One legend states that the return of the Monarchs to Mexico at the same time as the Day of the Dead festival has prompted Mexican beliefs that the Monarchs are the returning souls and spirits of the deceased.
The monarch butterfly (Danaus plexippus) is a beautiful winged insect that measures about 90 to 100mm from wingtip to wingtip. Monarch butterflies are indigenous to Canada and the United States. They live in the Philippines, Australia, New Zealand, southern Europe, and northwest Africa, although they are not native to these places. The word monarch means king or queen. In fact, the early settlers of North America called monarch butterflies “King Billys,” after William of Orange, who became king of England in 1689. Monarch butterflies are also sometimes called milkweed butterflies. In Australia and New Zealand, people call them wanderers.
It may be hard for us in the modern world to understand how the habits and nature of a butterfly can change the way we live. But that’s exactly what happens each year in parts of Mexico where the Monarch butterfly signifies the end of one way of life and the beginning of another. It’s an essential part of indigenous folklore and rituals in large areas of Mexico; a natural time clock for the changing of the seasons. Monarch butterflies are incredibly fascinating creatures. Only recently have their life and migratory cycles been studied and recorded. Little was known of their enormous struggle for survival against such forces as nature and humans.
Monarch butterflies spend the summer months in the United States and Canada. As the weather turns colder they head south. The reason for their migration is two-fold. First of all, they can not survive the cold – temperatures below 55°F make it impossible for them to fly and when the mercury dips below 40°F they become paralyzed. Also, adult monarchs consume nectar from flowers so they need to go where they will find food. Traveling at an average speed of 12 mph (but sometimes going up to 30 mph), the monarchs cover about 80 miles a day. By the end of October, the population east of the Rocky Mountains migrates to the sanctuaries of the Mariposa Monarca Biosphere Reserve within the Trans-Mexican Volcanic Belt pine-oak forests in the Mexican states of Michoacán and México. The western population overwinters in various sites in central coastal and southern California, United States, notably in Pacific Grove and Santa Cruz.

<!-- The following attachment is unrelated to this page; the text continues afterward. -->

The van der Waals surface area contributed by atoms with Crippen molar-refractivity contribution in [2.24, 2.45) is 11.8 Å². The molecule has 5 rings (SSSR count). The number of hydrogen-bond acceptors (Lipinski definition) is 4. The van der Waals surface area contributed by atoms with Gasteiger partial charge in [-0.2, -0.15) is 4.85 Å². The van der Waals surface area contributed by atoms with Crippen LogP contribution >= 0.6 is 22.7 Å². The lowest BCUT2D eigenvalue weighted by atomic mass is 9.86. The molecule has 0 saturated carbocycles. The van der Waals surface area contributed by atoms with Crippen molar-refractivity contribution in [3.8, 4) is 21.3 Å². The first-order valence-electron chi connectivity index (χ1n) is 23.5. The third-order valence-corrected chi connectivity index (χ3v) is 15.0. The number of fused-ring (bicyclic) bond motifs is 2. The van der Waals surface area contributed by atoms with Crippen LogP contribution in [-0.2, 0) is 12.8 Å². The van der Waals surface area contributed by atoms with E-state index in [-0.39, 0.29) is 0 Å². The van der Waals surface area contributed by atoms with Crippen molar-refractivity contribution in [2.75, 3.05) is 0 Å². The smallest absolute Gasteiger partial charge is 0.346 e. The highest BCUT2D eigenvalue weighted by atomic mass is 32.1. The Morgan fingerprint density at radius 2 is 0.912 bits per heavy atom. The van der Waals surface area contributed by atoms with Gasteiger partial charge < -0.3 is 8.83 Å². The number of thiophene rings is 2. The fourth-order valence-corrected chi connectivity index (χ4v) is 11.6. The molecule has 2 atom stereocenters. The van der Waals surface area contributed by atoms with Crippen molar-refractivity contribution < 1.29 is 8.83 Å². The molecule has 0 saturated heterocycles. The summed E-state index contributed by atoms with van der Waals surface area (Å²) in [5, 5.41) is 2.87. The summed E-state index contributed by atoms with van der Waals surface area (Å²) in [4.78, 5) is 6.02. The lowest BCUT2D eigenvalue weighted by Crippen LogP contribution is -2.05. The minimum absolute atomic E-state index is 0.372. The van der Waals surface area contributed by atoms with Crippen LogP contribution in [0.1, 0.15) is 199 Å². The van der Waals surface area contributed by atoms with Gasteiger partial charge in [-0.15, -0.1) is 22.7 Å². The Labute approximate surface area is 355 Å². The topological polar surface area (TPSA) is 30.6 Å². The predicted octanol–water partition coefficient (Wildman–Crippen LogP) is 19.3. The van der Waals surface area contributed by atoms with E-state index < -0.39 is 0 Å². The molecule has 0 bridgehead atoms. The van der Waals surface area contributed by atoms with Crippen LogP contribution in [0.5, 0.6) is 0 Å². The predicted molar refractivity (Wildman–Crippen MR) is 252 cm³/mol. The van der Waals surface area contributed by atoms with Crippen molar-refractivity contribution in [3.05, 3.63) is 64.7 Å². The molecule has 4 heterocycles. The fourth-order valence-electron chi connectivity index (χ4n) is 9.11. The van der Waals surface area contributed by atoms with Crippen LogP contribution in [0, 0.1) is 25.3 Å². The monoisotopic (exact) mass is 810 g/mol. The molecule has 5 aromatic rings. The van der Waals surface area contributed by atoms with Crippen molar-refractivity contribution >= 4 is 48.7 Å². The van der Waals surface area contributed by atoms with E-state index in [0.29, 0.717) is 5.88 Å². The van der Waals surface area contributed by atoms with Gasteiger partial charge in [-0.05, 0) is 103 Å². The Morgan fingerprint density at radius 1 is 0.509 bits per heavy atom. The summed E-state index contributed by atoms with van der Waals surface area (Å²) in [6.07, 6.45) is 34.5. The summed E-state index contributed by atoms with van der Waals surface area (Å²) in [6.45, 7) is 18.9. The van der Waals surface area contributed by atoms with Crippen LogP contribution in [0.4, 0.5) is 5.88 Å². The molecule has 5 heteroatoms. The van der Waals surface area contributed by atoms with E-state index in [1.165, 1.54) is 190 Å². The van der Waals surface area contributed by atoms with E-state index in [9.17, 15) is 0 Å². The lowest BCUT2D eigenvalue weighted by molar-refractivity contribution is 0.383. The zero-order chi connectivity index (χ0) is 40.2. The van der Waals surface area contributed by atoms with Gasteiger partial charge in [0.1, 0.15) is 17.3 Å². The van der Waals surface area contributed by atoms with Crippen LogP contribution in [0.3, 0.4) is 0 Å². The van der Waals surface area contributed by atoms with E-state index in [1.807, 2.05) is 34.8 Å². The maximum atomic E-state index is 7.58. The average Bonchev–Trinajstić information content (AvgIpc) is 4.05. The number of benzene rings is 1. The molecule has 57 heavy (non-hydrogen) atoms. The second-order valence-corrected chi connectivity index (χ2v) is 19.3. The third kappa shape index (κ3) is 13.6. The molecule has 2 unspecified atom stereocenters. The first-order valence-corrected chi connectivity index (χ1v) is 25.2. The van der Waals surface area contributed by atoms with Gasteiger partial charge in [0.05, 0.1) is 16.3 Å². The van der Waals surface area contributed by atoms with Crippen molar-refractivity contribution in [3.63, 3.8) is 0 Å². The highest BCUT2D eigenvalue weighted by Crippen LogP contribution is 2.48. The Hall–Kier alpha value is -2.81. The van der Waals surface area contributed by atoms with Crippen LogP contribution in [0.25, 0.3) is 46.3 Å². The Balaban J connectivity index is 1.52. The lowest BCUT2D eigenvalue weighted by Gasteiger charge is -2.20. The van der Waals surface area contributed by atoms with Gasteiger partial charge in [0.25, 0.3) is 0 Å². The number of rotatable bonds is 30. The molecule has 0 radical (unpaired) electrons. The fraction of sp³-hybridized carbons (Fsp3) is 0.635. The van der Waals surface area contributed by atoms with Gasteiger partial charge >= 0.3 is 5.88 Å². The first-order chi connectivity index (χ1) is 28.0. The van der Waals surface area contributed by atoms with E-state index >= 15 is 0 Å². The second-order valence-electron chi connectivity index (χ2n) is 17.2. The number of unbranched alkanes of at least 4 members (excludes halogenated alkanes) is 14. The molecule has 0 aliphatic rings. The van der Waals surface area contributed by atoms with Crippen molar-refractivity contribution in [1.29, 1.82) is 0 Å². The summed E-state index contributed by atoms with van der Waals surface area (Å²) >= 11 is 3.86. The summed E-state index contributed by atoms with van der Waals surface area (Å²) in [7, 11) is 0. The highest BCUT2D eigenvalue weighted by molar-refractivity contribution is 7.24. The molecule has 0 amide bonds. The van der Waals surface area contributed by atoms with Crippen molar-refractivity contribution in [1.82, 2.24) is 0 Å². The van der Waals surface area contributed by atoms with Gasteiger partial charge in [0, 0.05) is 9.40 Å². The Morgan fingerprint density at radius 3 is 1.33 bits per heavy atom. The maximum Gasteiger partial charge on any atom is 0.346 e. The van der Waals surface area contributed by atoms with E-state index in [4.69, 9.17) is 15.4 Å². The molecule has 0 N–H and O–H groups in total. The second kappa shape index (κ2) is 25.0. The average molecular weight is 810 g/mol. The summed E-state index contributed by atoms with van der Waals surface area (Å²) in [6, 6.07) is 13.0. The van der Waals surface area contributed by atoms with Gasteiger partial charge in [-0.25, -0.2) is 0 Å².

Millions upon millions of butterflies participate in the butterfly migration, to the exact location as last year. It has been estimated that as many as 50 million may occupy a particular location, and a sole tree (same one as last year) might roost 100,000butterflies. How the monarch butterflies are able to find their way to the same wintering grounds every year remains a great mystery. One hypothesis holds that a small quantity of magnetite in the butterflies’ bodies acts as a sort of compass leading them to the magnetic iron which is found in the area of Michoacan where they spend their winters.
The monarch butterfly faces numerous threats in both its summer and wintering grounds. Habitat destruction, due to deforestation, urban sprawl, and expanding lawns, limits roosting sites and food sources. Pesticides are another serious threat – even some organic types. However, illegal logging continues in the forests that these butterflies travel to. Without the trees, no miracle can save these wonderful creatures.
The local farmers, with their focus on day-to-day survival, cut down the trees unconsciously, to clear the land in order to plant corn and raise livestock. Organizations are in place that work with the farmers, providing education and incentives to dissuade them from cutting down the trees that the Monarch butterflies call home. The hope is that a self-sustaining eco or rural tourism can be developed that allows for the local population to benefit indirectly from this natural wonder. The puzzle of the Monarch migration has inspired a program called Monarch Watch. Headquartered at the University of Kansas, it uses hundreds of volunteers across central and eastern North America to capture, tag and release Monarchs during the fall migration. If a tagged Monarch is later recaptured, the route taken by the insect can be used to better understand how they choose which way to go. Over 500 Monarchs tagged by Monarch Watch have been recaptured to date, building a database for researchers to use to understand the migration.
Many people confuse the monarch with the viceroy (Limenitis archippus), another Canadian butterfly. Although similarly marked, the viceroy has a black vein crossing the other veins on its hind wings.